Driving Equity 2030
Climate Change, Environmental Health and Justice A rapidly changing climate has disproportionately threatened communities that are already experiencing social, health and environmental injustices, shaped by centuries of inequitable social systems. Unsustainable practices, overexploitation of resources and rapid urbanization have put entire ecosystems and communities at risk. Food security in much of the developing world is threatened. Climate refugees are crossing borders to find habitable land. Devastating natural disasters are happening with more frequency. We must prepare the next generation of social work, public health and social policy professionals to deal with the consequences of climate change—particularly as it affects the most vulnerable—and work toward environmental justice.
Goal 1: Integrate Climate & Sustainability, Environmental Health and Environmental Justice (CSEHEJ) through all the Brown School’s research and partnership strategies. Objectives: Establish partnerships with private and public sectors to develop pipelines of opportunities for meaningful action to advance the work on climate change, environmental health and environmental justice.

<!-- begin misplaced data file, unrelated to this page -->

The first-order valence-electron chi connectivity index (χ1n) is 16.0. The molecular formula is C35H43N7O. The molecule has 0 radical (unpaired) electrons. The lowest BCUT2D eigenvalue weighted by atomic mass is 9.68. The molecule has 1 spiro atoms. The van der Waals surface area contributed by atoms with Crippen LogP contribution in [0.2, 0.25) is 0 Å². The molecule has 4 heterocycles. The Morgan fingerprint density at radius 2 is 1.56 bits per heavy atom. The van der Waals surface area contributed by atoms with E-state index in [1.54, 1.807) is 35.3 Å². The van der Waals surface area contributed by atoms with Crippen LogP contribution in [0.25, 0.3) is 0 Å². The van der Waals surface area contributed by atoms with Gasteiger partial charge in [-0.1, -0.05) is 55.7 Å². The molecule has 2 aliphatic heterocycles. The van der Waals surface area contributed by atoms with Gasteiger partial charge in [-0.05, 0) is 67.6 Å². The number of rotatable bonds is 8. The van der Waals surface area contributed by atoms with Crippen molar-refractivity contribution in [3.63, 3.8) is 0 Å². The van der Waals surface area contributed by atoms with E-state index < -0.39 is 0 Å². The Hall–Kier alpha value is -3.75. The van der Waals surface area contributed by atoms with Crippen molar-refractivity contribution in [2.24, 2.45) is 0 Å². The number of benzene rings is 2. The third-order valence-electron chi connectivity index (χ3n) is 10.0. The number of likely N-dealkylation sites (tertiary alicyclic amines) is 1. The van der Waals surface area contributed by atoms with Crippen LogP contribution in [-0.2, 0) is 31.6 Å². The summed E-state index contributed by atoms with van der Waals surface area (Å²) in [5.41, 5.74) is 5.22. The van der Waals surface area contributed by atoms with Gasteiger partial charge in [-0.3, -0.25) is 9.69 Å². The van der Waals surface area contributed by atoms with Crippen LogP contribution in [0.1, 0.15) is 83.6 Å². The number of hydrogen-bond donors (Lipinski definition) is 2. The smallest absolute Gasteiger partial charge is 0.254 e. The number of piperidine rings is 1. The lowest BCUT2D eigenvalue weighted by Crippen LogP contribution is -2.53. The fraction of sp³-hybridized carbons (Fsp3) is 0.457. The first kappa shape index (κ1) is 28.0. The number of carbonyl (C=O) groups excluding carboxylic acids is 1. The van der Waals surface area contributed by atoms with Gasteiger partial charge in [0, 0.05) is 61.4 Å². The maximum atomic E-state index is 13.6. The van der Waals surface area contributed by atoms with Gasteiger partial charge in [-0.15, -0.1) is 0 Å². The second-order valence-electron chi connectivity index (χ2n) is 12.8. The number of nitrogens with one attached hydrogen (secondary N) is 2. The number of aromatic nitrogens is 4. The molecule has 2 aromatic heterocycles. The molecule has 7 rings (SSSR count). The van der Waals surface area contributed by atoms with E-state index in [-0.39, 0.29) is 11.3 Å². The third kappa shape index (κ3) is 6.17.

Establish sustainable partnerships between Brown and other WASHU disciplines and units to advance education, research and community/policy impact opportunities on CSEHEJ. Enhance research infrastructure on CSEHEJ.
Goal 2: Build a cohesive transdisciplinary educational approach for climate & sustainability, environmental health and environmental justice (CSEHEJ) across all Brown School programs. Objectives: Expand education opportunities and offerings within the Brown School. Expand CSEHEJ field education opportunities for students across all programs.
Expand CSEHEJ education opportunities and offerings across WashU Schools. Enhance faculty and staff expertise and leadership on CSEHEJ.
“The places and spaces we live have a lasting effect in all aspects of our lives. We need to ensure that health policies and strategies shaping the environments in our communities are informed by the best available evidence to promote equitable, sustainable and healthy living conditions.” – RODRIGO REIS PROFESSOR ASSOCIATE DEAN OF PUBLIC HEALTH